Paddy Fisher remembers it fondly.
Paddy Fisher remembers it well.
The former Katy High all-state linebacker likes to talk about hanging out at his friend’s house, just down the street. Fisher was either in the first or second grade; that much is foggy. But there’s no forgetting flipping through his buddy’s big book of NFL cards and being struck with awe.
“I remember seeing Brian Urlacher in there and Brian Dawkins, Ray Lewis, Ed Reed. All these high-level names,” Fisher said. “I remember flipping through and seeing all these trading cards and the height and the weight and the stats, and I was like, ‘I want to play. I want to be like one of these guys. I want to play in the NFL.’”
To his amazement, many years later, following a storied career at Katy High and impressive run at Northwestern, Fisher, 23, is on the brink of making that dream a reality, hoping to join Andy Dalton, Jorge Diaz, Terrence Frederick, Eric Heitmann and Ryan Mouton as former Tigers to wear an NFL uniform.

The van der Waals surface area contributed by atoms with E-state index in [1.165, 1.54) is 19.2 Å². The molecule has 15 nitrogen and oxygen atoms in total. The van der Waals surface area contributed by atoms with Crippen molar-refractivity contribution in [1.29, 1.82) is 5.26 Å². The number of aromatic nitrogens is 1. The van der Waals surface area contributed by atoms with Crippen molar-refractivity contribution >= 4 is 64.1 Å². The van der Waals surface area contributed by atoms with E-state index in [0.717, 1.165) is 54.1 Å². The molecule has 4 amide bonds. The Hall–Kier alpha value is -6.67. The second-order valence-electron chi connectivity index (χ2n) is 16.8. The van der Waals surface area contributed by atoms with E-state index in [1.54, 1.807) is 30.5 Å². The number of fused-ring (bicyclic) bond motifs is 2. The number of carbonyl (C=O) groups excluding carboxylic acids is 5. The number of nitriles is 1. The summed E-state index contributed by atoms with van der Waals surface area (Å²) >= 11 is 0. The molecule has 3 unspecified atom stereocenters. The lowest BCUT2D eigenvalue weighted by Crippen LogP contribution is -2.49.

“To be here 16, 18 years later, it’s crazy,” Fisher said. “It’s right around the corner.”
Fisher is an NFL prospect. At 6-foot-3-3/8 and 240-pounds, he is the prototypical inside linebacker, a throwback to the days of titans like Urlacher and Lewis.
At Katy, Fisher helped lead the Tigers to an undefeated 2015 state championship and No. 1 national ranking. He totaled 250 tackles, eight sacks and eight forced fumbles in three years on varsity. He was a three-star recruit coming out of high school and ultimately signed with Northwestern, where he was an Associated Press All-America third-team selection in 2018 and a Butkus-Fitzgerald Linebacker of the Year honoree and All-Big 10 first-team selection in 2020.
Fisher has been training in Chicago since the season ended, tirelessly working on his craft. He has already met with four teams: Philadelphia, Minnesota, New Orleans and the New York Jets. The NFL Draft is April 29-May 1 in Cleveland.
Fisher was pleased with his performance at Northwestern’s Pro Day on March 9, where he showed off speed, quickness and athletic ability—stuff he says teams may have initially seen as weaknesses in the scouting report—in front of all 32 NFL teams.
He knows he has what it takes to play in the NFL.